"Maa anukune vallu, mana anukune manushulu"- The people who think of us as their own, and the people we think of as our own. It is one of the things that dropped into my mind while I was talking to Mr Rajendra from LetsKauphy. Here's a small attempt at discussing where their tale began and where it continues to lead him.
He is based out of Vijayawada in an area famous for stores filled with industrial and mechanical tool stores, big and small. When you first walk into the space where he works his wand, you're pleasantly greeted by a roasting machine made in-house, a logbook, various bags of coffee beans and a walking library of experiences and stories.
Where do you think your journey started?
My first step towards this journey started in 2008 when a culmination of experimentation, love and luck had me move to Anakapalli. I would work on a different product regarding technology for drying fish which I would repurpose the same for drying coffee fruits later. What that did was find my first product of coffee- Green beans. I went to the India International Coffee Festival of the coming year with it and gain some more insights into how my coffee is and how my coffee could be better. Given it was 2009 and the Speciality coffee scene was in its infancy, leaving out sales there weren't actual people present to hear what we had to say. I continued to gain some experience in the fields bringing people together and forming groups where we could educate them and they would give us insights into what their realities looked like. I slowed down at a point to move to Vijayawada and find some sense of stability but I always knew I would go there again.
In 2015, the bug reemerged and the market had slowly begun maturing, there was a sense of discussion in the sense of people trying to know what Robusta and Arabica were, thanks to Blue Tokai and Indian Bean. I tried my luck on social media and it did bring me in touch with a few more enthusiasts through coffee collectives and groups. Having a set of subscribers took some time, but I'm glad I have them.
How do you mitigate around tasting notes?
The roasting method we use doesn't involve contact, that is one of our MSPs. The beans are roasted in a convection system made in-house. Again, we learn what intrigues us. This method allows me to roast the beans with precision, due to which the chaff is carefully removed before it gets incinerated into dust.
What was the process behind naming in LetsKauphy?
To begin with, "Kauphy" is a callback to one of the classic jokes written by Jandhyala. The director is someone a lot of people including me, looked up to.
"Dhimsa" is a tribal dance form that celebrates camaraderie, it is a dance of the hills in a sense. You should definitely watch a YouTube video or two. It is a tribute to the Adivasis of LetsKauphy.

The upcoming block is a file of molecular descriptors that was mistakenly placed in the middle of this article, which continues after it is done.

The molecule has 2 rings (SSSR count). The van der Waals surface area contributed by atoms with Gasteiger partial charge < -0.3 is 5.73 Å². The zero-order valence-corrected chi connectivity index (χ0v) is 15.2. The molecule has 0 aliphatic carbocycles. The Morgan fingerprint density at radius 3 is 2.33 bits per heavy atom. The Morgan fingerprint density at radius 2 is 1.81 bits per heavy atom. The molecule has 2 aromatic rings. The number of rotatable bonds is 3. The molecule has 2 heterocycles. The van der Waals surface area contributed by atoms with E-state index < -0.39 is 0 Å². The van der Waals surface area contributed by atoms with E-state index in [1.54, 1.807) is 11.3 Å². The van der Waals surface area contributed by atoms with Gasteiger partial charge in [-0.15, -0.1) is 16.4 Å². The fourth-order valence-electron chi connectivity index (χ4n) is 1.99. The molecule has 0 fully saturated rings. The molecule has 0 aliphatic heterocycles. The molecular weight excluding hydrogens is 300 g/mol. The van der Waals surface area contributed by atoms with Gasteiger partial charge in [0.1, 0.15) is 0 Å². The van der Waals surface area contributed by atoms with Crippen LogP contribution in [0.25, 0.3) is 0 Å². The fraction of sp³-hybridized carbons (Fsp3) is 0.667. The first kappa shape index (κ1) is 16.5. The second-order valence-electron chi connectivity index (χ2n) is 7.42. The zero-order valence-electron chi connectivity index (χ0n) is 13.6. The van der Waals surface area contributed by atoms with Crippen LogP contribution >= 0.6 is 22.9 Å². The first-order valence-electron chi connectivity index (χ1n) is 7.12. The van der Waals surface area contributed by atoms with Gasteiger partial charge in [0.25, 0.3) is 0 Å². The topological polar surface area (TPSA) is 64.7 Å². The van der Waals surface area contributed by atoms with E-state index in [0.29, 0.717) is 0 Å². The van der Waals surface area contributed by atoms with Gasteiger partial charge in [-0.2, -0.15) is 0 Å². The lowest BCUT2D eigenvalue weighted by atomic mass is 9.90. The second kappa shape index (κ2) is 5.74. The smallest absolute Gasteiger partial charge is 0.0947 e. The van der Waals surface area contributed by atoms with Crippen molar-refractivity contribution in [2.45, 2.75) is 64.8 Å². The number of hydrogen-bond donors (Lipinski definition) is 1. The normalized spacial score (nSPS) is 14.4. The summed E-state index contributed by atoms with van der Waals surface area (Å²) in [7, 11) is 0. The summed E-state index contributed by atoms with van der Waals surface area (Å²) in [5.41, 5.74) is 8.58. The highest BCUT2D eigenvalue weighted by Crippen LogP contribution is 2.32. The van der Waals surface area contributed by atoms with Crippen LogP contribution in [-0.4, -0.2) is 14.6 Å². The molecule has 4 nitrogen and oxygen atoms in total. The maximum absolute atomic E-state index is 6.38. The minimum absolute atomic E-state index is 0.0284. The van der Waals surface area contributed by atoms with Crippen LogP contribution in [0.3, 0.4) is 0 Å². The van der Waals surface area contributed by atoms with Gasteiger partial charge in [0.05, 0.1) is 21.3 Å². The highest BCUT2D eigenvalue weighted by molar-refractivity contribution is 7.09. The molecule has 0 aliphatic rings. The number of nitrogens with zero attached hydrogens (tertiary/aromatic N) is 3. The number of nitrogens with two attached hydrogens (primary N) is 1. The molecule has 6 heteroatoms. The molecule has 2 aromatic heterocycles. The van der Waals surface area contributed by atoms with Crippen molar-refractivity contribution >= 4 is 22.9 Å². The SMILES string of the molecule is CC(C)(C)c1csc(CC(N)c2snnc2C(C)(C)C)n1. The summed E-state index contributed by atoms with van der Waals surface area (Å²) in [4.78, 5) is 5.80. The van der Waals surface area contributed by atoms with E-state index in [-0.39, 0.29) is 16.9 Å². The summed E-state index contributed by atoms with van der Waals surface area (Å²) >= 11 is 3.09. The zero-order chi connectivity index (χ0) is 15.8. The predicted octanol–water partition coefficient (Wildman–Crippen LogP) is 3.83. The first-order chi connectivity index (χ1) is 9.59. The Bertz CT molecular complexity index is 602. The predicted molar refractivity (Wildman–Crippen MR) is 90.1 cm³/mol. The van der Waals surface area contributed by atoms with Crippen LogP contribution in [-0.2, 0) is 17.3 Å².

"Vanavasi" is a reference to the wilderness that is exuberant in this blend. It's a blend of washed arabica, unwashed robusta and peaberries. The coffee has a punchy texture to go with wilderness.
"Qahwa" is a particular blend with spices, it is a treat for someone who'd love to expand their caffeine-fueled horizons. I've curated this with the idea of an Indian taste palette in mind, the force is with this one.
Civet Coffees and monkey parchment coffee lots, what's the ideology behind these coffees?
I truly believe monkeys have an innate sense of when the fruit is perfectly ripe for devouring. Trusting the monkey's olfactory system over humans' here, because sometimes they eat the whole fruit and sometimes they spit the beans out. And that's what separates these two kinds of coffees.
The idea behind parchment coffee is that a wild monkey gathers a lot of fruits, stuffs them in its cheek pouches, runs away to somewhere it perceives safe and then proceeds to ingest them. In the meantime, the fruits get exposed to the enzymes in the monke's mouth. These enzymes convert the starches to simple sugars. There's a joy to picking these beans from the ground because sometimes these beans are so perfect you cannot stop yourself from beaming a smile.
Taste profiles develop depth when they are fermented, and in this particular case, they ferment in the gut. The profile that it develops is smooth because monkey doesn't just eat coffee beans to survive, it eats various fruits, berries and the buffet it can choose among. There's the element of smoothness at the end product, all the credit goes to this randomness that is monkey's everyday life. After digesting everything, they drop the civets wherever they feel like. These droppings are then collected carefully, it is a hassle to find these as well. But it sure is a satisfying journey to the end of the cycle.
What is hindering the coffee industry according to you?
The specifics. A pour-over is a simple technique that doesn't look intimidating according to me. I believe the coffee industry is subconsciously obsessed with tasting notes and trying to complicate a simple extraction technique with timers, temperatures and grind sizes. It sounds great to a person who works with coffee the way we do, but a simple customer who just wants to have better coffee is overwhelmed with the kind of information this is.
What's ahead for LetsKauphy?
Kusalavudu and Anasuya are some of the farmers I've met when my interest peaked in 2008. I've worked with them and their coffee for a long time now. I think it's high time that they get some representation in this world of coffee connoisseurs.
"Coffee of Kusalavudu" and "Coffee of Anasuya" are a vote of thanks for every farmer out there, working patiently and tirelessly to serve our coffee riddled imaginations.
- Mani Varna from Wobh